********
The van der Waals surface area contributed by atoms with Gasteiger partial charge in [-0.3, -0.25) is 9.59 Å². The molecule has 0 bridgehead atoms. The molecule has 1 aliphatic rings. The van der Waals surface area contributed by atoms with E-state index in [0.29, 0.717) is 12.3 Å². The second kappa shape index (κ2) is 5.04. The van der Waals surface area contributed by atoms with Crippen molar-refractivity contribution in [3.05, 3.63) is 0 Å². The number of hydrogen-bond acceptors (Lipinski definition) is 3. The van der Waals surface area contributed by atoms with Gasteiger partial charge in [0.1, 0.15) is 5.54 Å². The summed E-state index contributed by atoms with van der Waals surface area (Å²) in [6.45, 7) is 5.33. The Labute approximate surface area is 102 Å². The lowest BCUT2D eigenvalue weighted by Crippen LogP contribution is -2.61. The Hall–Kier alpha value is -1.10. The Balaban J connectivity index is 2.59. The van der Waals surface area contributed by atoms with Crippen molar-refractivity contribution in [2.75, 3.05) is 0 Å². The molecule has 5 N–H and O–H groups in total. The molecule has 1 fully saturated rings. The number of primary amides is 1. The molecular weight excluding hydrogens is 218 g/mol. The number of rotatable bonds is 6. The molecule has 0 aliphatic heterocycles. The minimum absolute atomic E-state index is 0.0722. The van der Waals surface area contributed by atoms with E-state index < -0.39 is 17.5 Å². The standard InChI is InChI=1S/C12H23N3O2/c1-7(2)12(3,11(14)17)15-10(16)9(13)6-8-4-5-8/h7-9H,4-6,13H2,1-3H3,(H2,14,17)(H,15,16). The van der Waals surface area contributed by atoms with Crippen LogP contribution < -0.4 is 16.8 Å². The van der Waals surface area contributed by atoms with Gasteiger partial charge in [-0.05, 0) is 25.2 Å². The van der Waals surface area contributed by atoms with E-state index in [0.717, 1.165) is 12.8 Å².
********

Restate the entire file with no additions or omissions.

The van der Waals surface area contributed by atoms with Gasteiger partial charge in [-0.3, -0.25) is 9.59 Å². The molecule has 0 bridgehead atoms. The molecule has 1 aliphatic rings. The van der Waals surface area contributed by atoms with E-state index in [0.29, 0.717) is 12.3 Å². The second kappa shape index (κ2) is 5.04. The van der Waals surface area contributed by atoms with Crippen molar-refractivity contribution in [3.05, 3.63) is 0 Å². The number of hydrogen-bond acceptors (Lipinski definition) is 3. The van der Waals surface area contributed by atoms with Gasteiger partial charge in [0.1, 0.15) is 5.54 Å². The summed E-state index contributed by atoms with van der Waals surface area (Å²) in [6.45, 7) is 5.33. The Labute approximate surface area is 102 Å². The lowest BCUT2D eigenvalue weighted by Crippen LogP contribution is -2.61. The Hall–Kier alpha value is -1.10. The Balaban J connectivity index is 2.59. The van der Waals surface area contributed by atoms with Crippen molar-refractivity contribution in [2.75, 3.05) is 0 Å². The molecule has 5 N–H and O–H groups in total. The molecule has 1 fully saturated rings. The number of primary amides is 1. The molecular weight excluding hydrogens is 218 g/mol. The number of rotatable bonds is 6. The molecule has 0 aliphatic heterocycles. The minimum absolute atomic E-state index is 0.0722. The van der Waals surface area contributed by atoms with E-state index < -0.39 is 17.5 Å². The standard InChI is InChI=1S/C12H23N3O2/c1-7(2)12(3,11(14)17)15-10(16)9(13)6-8-4-5-8/h7-9H,4-6,13H2,1-3H3,(H2,14,17)(H,15,16). The van der Waals surface area contributed by atoms with Crippen LogP contribution < -0.4 is 16.8 Å². The van der Waals surface area contributed by atoms with Gasteiger partial charge in [-0.05, 0) is 25.2 Å². The van der Waals surface area contributed by atoms with E-state index in [0.717, 1.165) is 12.8 Å².